In early April, our hospital held an international symposium to celebrate the opening of GREATS, the Global Center of Excellence in Early Clinical Trials at Seoul National University Hospital. The name GREATS embodies the determination to advance as a "great" center in early clinical trials.
It has been years since South Korea joined the world's top ten markets in clinical trials. In the process, Seoul has become a city that conducts one of the most number of clinical trials in the world. Over a decade ago, when I flew to the United States to learn advanced knowledge in the clinical development of drugs including clinical trials, honestly, I had no idea that South Korea would grow so fast in this field. One of the factors that contributed to this growth is the increase in investment on research by the private sector including the pharmaceutical industry. But I would have to say that the leadership in the relevant field within the medical industry and the government, which put its trust in this leadership and constantly funded research, were the greatest contributors. In particular, the Ministry of Food and Drug Safety constantly worked to improve regulations, an effort worthy of praise.
For South Korea to truly become an international powerhouse in clinical trials based on the quantitative growth it has accomplished in the past, it is now time to seek a transition to qualitative growth. Our hospital made the decision to focus on early clinical trials, which mediate between translational research and the clinical stage, based on such awareness. In short, we believe we should shift direction from late clinical trials, which stress the efficiency of the operation, in other words, the how, to early clinical trials, which emphasize the scientific content, the what.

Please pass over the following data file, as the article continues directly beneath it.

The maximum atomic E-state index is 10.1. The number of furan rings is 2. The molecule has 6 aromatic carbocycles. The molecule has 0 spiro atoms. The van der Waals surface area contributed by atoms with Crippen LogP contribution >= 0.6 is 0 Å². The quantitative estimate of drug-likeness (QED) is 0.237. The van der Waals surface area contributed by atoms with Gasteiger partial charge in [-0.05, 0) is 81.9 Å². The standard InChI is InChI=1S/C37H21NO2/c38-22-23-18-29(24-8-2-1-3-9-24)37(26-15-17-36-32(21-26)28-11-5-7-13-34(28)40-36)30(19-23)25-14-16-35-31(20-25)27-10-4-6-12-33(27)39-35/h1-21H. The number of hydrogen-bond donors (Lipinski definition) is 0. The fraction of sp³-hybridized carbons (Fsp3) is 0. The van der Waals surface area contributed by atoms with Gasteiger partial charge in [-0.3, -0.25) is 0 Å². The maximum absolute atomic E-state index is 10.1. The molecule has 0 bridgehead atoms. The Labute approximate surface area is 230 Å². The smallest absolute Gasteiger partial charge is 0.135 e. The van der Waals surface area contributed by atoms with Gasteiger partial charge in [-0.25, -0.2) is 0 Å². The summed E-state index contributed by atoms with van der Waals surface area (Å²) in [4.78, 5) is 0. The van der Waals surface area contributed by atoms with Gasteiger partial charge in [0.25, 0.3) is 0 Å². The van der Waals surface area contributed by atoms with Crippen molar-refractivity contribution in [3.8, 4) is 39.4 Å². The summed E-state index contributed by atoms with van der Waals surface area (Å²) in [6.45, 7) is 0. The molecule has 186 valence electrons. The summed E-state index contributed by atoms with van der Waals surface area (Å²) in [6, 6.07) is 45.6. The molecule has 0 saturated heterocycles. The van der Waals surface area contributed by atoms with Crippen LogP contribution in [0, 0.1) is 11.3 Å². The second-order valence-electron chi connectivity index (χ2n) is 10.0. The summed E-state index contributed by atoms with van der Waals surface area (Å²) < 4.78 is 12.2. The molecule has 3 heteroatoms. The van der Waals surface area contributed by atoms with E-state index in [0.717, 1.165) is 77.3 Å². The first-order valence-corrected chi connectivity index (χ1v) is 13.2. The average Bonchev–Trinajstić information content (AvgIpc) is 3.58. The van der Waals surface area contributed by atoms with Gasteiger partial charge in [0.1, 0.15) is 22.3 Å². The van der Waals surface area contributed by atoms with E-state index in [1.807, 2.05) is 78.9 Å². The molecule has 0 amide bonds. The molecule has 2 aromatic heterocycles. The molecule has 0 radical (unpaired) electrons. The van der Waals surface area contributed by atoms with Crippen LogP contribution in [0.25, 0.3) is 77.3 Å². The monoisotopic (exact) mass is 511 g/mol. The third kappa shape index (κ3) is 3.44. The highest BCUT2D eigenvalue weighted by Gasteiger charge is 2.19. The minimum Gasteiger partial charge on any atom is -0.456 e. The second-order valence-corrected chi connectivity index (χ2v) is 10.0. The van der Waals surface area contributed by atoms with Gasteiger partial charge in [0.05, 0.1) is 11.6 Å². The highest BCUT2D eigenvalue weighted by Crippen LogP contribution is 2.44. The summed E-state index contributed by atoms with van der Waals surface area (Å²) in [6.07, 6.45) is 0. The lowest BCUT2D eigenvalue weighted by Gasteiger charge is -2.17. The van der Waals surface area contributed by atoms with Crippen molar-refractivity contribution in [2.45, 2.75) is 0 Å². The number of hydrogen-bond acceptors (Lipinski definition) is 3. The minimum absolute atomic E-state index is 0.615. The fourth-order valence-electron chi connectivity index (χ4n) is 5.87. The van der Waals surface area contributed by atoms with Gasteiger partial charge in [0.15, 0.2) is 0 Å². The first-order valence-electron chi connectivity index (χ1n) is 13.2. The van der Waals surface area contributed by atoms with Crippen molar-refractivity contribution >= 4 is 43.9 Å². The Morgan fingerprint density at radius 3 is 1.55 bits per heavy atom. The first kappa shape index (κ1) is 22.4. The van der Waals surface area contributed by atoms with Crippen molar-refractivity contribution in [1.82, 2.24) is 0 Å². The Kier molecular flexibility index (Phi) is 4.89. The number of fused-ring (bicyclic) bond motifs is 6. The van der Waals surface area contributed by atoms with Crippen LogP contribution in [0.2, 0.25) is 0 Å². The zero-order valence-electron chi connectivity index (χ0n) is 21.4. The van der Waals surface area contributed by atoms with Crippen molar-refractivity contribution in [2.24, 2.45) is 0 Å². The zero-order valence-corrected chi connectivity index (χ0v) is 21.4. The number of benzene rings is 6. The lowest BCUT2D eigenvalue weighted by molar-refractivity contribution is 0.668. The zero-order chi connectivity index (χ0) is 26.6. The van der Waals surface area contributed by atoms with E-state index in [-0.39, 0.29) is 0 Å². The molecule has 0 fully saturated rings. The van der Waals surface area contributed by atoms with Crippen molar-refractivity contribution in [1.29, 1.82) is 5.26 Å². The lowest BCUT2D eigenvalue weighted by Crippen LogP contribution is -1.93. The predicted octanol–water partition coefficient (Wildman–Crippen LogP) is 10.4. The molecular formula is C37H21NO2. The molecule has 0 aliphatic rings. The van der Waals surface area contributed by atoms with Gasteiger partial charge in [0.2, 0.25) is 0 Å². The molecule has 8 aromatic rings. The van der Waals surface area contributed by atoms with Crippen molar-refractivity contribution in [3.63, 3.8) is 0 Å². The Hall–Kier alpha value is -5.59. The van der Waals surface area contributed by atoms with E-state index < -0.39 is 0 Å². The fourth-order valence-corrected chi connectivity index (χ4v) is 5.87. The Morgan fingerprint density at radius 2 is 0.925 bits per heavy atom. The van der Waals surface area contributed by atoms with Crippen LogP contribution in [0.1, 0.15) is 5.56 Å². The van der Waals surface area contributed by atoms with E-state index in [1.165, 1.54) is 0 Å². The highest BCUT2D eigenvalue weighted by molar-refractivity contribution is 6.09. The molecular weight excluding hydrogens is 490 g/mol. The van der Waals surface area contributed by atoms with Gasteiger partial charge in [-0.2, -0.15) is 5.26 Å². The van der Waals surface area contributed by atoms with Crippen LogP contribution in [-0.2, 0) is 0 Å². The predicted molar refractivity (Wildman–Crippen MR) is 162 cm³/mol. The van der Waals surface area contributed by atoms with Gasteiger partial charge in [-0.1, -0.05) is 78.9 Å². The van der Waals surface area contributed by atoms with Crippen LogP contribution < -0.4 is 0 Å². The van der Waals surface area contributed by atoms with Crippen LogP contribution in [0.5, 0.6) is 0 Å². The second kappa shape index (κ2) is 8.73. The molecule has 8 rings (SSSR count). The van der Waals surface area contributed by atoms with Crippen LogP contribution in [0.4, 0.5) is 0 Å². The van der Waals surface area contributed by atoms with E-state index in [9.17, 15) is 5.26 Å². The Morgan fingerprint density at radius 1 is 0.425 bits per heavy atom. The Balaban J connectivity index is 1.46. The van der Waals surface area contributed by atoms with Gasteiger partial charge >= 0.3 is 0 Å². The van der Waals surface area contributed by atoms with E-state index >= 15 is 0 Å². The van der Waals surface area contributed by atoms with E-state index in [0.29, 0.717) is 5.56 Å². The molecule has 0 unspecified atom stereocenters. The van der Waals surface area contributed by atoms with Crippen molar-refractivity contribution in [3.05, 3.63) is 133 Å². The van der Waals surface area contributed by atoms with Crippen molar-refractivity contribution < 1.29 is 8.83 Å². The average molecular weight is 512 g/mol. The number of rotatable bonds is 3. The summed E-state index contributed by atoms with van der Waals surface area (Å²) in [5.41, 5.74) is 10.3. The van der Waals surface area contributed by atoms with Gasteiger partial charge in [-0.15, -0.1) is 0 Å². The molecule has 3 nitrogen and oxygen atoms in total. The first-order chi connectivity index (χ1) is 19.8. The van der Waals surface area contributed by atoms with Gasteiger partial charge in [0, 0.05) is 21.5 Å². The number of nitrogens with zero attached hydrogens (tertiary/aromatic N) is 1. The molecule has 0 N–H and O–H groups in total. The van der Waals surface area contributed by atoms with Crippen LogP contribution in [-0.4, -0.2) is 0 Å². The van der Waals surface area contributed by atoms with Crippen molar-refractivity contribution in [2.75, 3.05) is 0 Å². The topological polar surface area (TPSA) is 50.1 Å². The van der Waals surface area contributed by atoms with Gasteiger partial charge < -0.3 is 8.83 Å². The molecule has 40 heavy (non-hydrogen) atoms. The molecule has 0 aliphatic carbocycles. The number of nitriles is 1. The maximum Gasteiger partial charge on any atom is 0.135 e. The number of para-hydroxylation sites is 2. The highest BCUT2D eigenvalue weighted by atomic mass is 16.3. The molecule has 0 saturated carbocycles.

The decision-makers at international pharmaceutical companies we met to promote GREATS shared our awareness. Of course, some did ask us how quickly we could conclude the clinical trials. But all of them first showed interest in the scientific uniqueness and difference that our hospital's research team could bring to early clinical trials.
Given the recent changes in the global pharmaceutical industry, their reaction was anticipated. Many research functions that the pharmaceutical companies personally conducted have been put in the hands of outside specialists, such as contract research organizations (CRO). Therefore, pharmaceutical companies now focus more on integrating research results organized in document form and submitting them to regulatory authorities such as the U.S. Food and Drug Administration (FDA). There may be some exaggeration here, but this is why the criticism that "pharmaceutical companies are gradually transforming into document management companies" is convincing.
The business model of the pharmaceutical industry gradually resembles that of the publishing industry. Publishers determine which book will sell and commission the work to an external expert, who can provide contents that fit the publishing plan.
In this situation, naturally, a research team that can provide value added on a different level from the drug development portfolios presented by pharmaceutical companies has the advantage. When the capacity of translational research increases, differentiated value added can increase.
But it is unfortunate that the leaders in the domestic pharmaceutical industry still do not seem to properly detect such a trend. Of course, we should humbly accept the criticism that scientific differentiation had never sprouted properly in domestic medical institutions.
Still, there is a belief that South Korea will do fine. Even when I witnessed the foundation of clinical trials within the U.S. gradually crumble over the years, South Korea continued to display remarkable growth. South Korea clearly has something extraordinary. I am grateful that such a difference was detected in the clinical trial field, in which I serve.
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